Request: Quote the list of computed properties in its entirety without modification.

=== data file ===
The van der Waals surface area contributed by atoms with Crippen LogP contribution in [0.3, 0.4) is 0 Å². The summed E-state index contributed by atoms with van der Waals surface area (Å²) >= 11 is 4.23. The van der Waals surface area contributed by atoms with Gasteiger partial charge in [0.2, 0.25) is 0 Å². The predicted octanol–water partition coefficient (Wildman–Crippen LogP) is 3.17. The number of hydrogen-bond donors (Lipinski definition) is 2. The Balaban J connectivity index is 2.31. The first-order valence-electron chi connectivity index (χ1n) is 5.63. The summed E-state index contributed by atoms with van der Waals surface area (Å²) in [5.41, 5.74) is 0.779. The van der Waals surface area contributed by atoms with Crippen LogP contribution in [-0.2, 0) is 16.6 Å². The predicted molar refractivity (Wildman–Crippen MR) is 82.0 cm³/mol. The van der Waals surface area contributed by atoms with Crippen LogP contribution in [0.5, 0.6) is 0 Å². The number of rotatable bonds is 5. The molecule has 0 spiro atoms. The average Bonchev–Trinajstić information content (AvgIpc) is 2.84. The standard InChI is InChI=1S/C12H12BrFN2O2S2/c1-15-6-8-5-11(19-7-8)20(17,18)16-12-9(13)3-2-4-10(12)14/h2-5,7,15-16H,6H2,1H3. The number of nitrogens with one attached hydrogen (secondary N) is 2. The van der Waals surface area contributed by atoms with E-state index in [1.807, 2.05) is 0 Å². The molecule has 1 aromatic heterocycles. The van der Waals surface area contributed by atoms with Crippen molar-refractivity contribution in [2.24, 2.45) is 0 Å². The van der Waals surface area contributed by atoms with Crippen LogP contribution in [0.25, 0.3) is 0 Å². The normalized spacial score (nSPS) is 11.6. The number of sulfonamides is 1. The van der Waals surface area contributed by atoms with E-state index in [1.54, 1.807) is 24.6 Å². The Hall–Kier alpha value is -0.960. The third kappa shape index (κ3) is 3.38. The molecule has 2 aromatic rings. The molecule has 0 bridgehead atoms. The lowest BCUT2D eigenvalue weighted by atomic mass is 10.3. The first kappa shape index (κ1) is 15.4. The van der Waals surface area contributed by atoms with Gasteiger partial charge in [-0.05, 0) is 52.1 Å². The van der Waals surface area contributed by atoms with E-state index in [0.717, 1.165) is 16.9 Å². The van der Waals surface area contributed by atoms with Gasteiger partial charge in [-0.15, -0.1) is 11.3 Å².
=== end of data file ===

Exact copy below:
The van der Waals surface area contributed by atoms with Crippen LogP contribution in [0.3, 0.4) is 0 Å². The summed E-state index contributed by atoms with van der Waals surface area (Å²) >= 11 is 4.23. The van der Waals surface area contributed by atoms with Gasteiger partial charge in [0.2, 0.25) is 0 Å². The predicted octanol–water partition coefficient (Wildman–Crippen LogP) is 3.17. The number of hydrogen-bond donors (Lipinski definition) is 2. The Balaban J connectivity index is 2.31. The first-order valence-electron chi connectivity index (χ1n) is 5.63. The summed E-state index contributed by atoms with van der Waals surface area (Å²) in [5.41, 5.74) is 0.779. The van der Waals surface area contributed by atoms with Crippen LogP contribution in [-0.2, 0) is 16.6 Å². The predicted molar refractivity (Wildman–Crippen MR) is 82.0 cm³/mol. The van der Waals surface area contributed by atoms with Crippen LogP contribution in [0.5, 0.6) is 0 Å². The number of rotatable bonds is 5. The molecule has 0 spiro atoms. The average Bonchev–Trinajstić information content (AvgIpc) is 2.84. The standard InChI is InChI=1S/C12H12BrFN2O2S2/c1-15-6-8-5-11(19-7-8)20(17,18)16-12-9(13)3-2-4-10(12)14/h2-5,7,15-16H,6H2,1H3. The number of nitrogens with one attached hydrogen (secondary N) is 2. The van der Waals surface area contributed by atoms with E-state index in [1.807, 2.05) is 0 Å². The molecule has 1 aromatic heterocycles. The van der Waals surface area contributed by atoms with Crippen molar-refractivity contribution in [2.24, 2.45) is 0 Å². The van der Waals surface area contributed by atoms with Crippen LogP contribution in [0.25, 0.3) is 0 Å². The normalized spacial score (nSPS) is 11.6. The number of sulfonamides is 1. The van der Waals surface area contributed by atoms with E-state index in [1.54, 1.807) is 24.6 Å². The Hall–Kier alpha value is -0.960. The third kappa shape index (κ3) is 3.38. The molecule has 2 aromatic rings. The molecule has 0 bridgehead atoms. The lowest BCUT2D eigenvalue weighted by atomic mass is 10.3. The first kappa shape index (κ1) is 15.4. The van der Waals surface area contributed by atoms with Gasteiger partial charge in [-0.05, 0) is 52.1 Å². The van der Waals surface area contributed by atoms with E-state index in [0.717, 1.165) is 16.9 Å². The van der Waals surface area contributed by atoms with Gasteiger partial charge in [-0.15, -0.1) is 11.3 Å².